• Take the TV out of the bedroom. This one can be difficult—but it makes a big difference. While you may think that watching TV helps you go to sleep, the opposite is actually true. Some other white noise—like a fan or sounds of ocean waves—can serve the same purpose without lowering melatonin and interfering with deep sleep.
  • Establish regular sleep and wake schedules, even on weekends. When it comes to sleep, your body craves consistency.
  • Consider creating a regular, relaxing bedtime routine—which you should begin an hour or more before the time you expect to fall asleep—such as taking a hot shower or listening to soothing music.
  • Invest in a comfortable mattress and pillows. And opt for natural fabric as bed sheets—cotton or wool is good.
  • Use your bedroom for sleep and sex only.  Keep "sleep stealers" (e.g., watching TV, using a computer, or reading in bed) out of the bedroom. Definitely have some more sex.
  • Finish eating at least 2 to 3 hours before your regular bedtime—and try drinking some chamomile tea at night.
  • Avoid caffeine, tobacco, and alcohol products close to bedtime. In general, why would anyone already dealing with cancer smoke?
  • If you get up often at night to urinate, stop drinking fluids 2 hours before bedtime – even water.
  • Try a melatonin dietary supplement. Many high quality options are readily available.

 

If you follow these recommendations, but still are struggling with sleep, it’s essential to pinpoint the deeper cause behind your insomnia.  Stress, depression, rumination, sleep apnea, and anxiety are all common sleep-robbers and resolving the problem requires tackling these issues head on, either with further lifestyle changes or with the help of your doctor.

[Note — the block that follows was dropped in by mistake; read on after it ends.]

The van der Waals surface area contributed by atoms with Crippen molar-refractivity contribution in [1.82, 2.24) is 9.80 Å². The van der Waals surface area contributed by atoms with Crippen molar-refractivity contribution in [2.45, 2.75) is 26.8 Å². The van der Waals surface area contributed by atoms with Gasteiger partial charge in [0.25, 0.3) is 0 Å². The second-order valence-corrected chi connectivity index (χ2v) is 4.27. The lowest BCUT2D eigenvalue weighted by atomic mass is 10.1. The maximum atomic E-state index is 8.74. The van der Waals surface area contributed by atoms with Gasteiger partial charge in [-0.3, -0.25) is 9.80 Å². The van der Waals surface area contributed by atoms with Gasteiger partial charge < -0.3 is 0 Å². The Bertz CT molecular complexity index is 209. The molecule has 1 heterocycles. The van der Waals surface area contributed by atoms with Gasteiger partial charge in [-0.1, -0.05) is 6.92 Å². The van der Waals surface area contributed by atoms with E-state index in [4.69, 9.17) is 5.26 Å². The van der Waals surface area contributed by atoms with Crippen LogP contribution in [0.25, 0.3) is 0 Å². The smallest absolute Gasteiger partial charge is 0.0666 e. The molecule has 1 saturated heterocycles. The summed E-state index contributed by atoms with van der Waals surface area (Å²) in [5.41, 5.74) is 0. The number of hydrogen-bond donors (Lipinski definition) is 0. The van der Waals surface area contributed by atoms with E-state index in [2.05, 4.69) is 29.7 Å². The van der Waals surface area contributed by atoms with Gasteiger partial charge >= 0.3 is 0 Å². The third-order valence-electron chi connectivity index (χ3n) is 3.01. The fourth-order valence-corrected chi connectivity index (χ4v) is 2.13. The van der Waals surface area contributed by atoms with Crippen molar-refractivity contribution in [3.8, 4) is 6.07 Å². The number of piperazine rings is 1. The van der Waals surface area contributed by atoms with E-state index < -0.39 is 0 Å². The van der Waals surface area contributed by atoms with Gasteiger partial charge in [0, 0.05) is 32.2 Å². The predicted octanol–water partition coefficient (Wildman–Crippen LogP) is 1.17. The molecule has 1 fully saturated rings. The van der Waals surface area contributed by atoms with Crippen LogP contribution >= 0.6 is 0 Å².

The Takeaway

 

Sleep must be a priority. We can get away with one or two late nights, but on the third night, we should pay back the sleep time lost.

 

We must schedule sleep like any other daily activity: put it on our "to-do list" and cross it off every night. Make it a priority. Let’s give our body a chance to recharge. Let’s not needlessly compromise our immune system, which already is being taxed as it combats the growth of prostate cancer.

 

As always, let’s make smart choices. Let’s improve our odds of success. Let’s get some sleep. You both deserve and need it.

 

All the Best,

 

David, Co-founder & CEO